She has been shifting her immigration focus away from Latin America and toward Turkey and toward “privileged migrants” who move to global cities in less affluent societies. As a consequence she spent five months in Turkey gathering interviews and began a new related collaborative research with Annika Hinze (Turkish Berlin), resulting in a co-presented paper at the Urban Affairs Association meetings. She also was an invited critic for an Author Meets Critic Session at ESS on Colin Jerolmack's fascinating new book: The Global Pigeon, an ethnography about animal-human encounters and their sociability basis.

 

 

Bob Kaufman’s longtime research and teaching interest in the issue of errors structures in regression models resulted in a monograph in Sage's Quantitative Applications in the Social Science series, Heteroskedasticity in Regression: Detection and Correction, published in June 2013. He presented a part of this work at the Workshop on Quantitative Applications in Sociology at Rutgers last year. Other professional activities included facilitating a roundtable on "Conducting Performance Evaluations with Early Career Faculty” at the 2013 ASA Chairs Conference and co-presenting with Dustin Kidd two workshops on the job market for our graduate students.

 

 

Dustin Kidd published a new book, Pop Culture Freaks: Identity, Mass Media, and Society, with Westview Press. The book examines the relationship between identity and popular culture, with chapters on race, class, gender, sexuality, disability, and nationality. Although film and television are featured, the book also investigates music, fiction, and the internet. The book focuses on demographic analyses of both the content of popular culture and the labor force of the culture industries, as well as a number of perspectives on how identity shapes the experiences of audiences. Pop Culture Freaks has a variety of online and social media companions including a blog (popculturefreaks.tumblr.com) and a Twitter account (@PopCultureFreak). His other accomplishments include joining the CLA grad committee, joining the CHAT advisory board, and selection to the Provost's Teaching Academy.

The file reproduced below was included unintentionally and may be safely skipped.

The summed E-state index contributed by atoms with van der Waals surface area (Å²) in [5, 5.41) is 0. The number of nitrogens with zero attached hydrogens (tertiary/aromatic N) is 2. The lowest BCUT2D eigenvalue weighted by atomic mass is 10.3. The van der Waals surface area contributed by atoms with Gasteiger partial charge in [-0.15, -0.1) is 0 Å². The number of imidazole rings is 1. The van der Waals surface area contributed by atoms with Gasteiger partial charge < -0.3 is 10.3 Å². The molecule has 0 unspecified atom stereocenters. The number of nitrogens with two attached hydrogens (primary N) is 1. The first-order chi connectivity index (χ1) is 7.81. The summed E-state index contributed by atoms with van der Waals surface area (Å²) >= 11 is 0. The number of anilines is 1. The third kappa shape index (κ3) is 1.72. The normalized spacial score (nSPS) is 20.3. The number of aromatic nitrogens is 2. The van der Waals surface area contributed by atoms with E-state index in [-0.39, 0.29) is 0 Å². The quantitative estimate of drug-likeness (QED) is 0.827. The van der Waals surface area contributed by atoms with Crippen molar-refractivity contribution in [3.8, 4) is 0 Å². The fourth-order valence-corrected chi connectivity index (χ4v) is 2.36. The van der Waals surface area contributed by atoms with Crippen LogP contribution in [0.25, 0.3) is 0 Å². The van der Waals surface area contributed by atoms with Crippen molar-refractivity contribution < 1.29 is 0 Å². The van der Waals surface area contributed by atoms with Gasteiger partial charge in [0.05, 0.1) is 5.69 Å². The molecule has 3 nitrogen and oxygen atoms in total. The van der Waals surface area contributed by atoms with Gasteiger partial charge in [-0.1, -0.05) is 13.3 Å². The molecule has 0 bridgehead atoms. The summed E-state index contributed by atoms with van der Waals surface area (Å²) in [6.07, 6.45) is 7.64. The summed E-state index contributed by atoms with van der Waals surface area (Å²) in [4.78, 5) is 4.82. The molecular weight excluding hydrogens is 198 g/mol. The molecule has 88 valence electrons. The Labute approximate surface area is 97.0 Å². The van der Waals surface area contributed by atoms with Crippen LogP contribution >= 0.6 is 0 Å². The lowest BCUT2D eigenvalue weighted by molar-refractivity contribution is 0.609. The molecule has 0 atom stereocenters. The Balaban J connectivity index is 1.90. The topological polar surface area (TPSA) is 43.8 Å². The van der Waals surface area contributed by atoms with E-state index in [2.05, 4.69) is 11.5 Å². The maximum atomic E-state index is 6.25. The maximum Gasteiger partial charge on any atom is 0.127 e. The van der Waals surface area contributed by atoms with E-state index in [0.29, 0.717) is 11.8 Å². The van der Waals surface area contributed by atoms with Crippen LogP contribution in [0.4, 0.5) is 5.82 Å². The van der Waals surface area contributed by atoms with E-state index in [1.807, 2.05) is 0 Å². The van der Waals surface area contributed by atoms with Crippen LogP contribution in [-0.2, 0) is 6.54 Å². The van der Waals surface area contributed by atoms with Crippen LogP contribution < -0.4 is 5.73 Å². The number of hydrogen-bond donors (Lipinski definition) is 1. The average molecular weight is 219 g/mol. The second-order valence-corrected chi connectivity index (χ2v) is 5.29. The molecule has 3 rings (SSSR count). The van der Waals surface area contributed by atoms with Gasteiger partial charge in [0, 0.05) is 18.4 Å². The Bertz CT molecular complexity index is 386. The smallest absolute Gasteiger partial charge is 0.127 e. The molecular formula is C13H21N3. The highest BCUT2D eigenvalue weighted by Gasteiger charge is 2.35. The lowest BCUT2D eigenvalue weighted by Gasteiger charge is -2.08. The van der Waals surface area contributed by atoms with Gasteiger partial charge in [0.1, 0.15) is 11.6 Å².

Joshua Klugman published three articles this year. In May 2013 his article on the Advanced Placement Arms race and how it drives inequalities in access to educational opportunities came out in Teachers College Record. In June 2013, his collaboration with Temple sociology colleagues Gretchen Condran and Matt Wray looking at the validity of county-level suicide rates came out in Social Science Quarterly. In December 2013 he co-authored a paper examining how being in a school with co-ethnics can benefit the test scores of Latino children of immigrants, which was also published in Social Science Quarterly.

 

 

Judith Levine’s book Ain’t No Trust: How Boyfriends, Bosses, and Bureaucrats Fail Low-Income Mothers and Why It Matters was published in 2013 by the University of California Press. Based on qualitative interviews with low-income mothers both before and after welfare reform, Levine argues that distrust is a palpable and enduring aspect of life in poverty that undermines policy and, because trust is valuable, is itself a form of inequality. Levine has given talks on the book this year at the University of Pennsylvania, University of Wisconsin, and University of Michigan and will soon be speaking at the University of Chicago. She has also written about the book for the Boston Review (http://www.bostonreview.net/us/trusting-poor) and appeared on MSNBC’s Melissa Harris-Perry Show, WHYY’s Radio Times hosted by Marty Moss-Coane, NBC News’ website feature In Plain Sight: Poverty in America, and various other media outlets. Levine organized the Social Policy sessions at the 2013 ASA meetings and serves on the Distinguished Career Award committee of the Family Section of the ASA.